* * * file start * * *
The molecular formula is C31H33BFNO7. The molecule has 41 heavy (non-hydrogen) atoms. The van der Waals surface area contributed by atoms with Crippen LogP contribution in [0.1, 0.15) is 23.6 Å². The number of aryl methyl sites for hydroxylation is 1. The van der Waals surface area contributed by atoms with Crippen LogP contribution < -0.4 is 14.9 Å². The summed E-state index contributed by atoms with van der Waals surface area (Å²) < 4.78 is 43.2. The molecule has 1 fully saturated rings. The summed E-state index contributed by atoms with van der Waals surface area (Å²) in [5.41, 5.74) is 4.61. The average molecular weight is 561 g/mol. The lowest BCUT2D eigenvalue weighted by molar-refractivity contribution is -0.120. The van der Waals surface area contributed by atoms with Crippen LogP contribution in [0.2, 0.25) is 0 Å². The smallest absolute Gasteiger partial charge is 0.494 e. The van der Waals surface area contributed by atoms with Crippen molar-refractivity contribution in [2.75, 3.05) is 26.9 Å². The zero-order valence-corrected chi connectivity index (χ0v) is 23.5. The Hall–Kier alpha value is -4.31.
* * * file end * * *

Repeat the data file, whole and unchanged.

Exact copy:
The molecular formula is C31H33BFNO7. The molecule has 41 heavy (non-hydrogen) atoms. The van der Waals surface area contributed by atoms with Crippen LogP contribution in [0.1, 0.15) is 23.6 Å². The number of aryl methyl sites for hydroxylation is 1. The van der Waals surface area contributed by atoms with Crippen LogP contribution < -0.4 is 14.9 Å². The summed E-state index contributed by atoms with van der Waals surface area (Å²) < 4.78 is 43.2. The molecule has 1 fully saturated rings. The summed E-state index contributed by atoms with van der Waals surface area (Å²) in [5.41, 5.74) is 4.61. The average molecular weight is 561 g/mol. The lowest BCUT2D eigenvalue weighted by molar-refractivity contribution is -0.120. The van der Waals surface area contributed by atoms with Crippen LogP contribution in [0.2, 0.25) is 0 Å². The smallest absolute Gasteiger partial charge is 0.494 e. The van der Waals surface area contributed by atoms with Crippen molar-refractivity contribution in [2.75, 3.05) is 26.9 Å². The zero-order valence-corrected chi connectivity index (χ0v) is 23.5. The Hall–Kier alpha value is -4.31.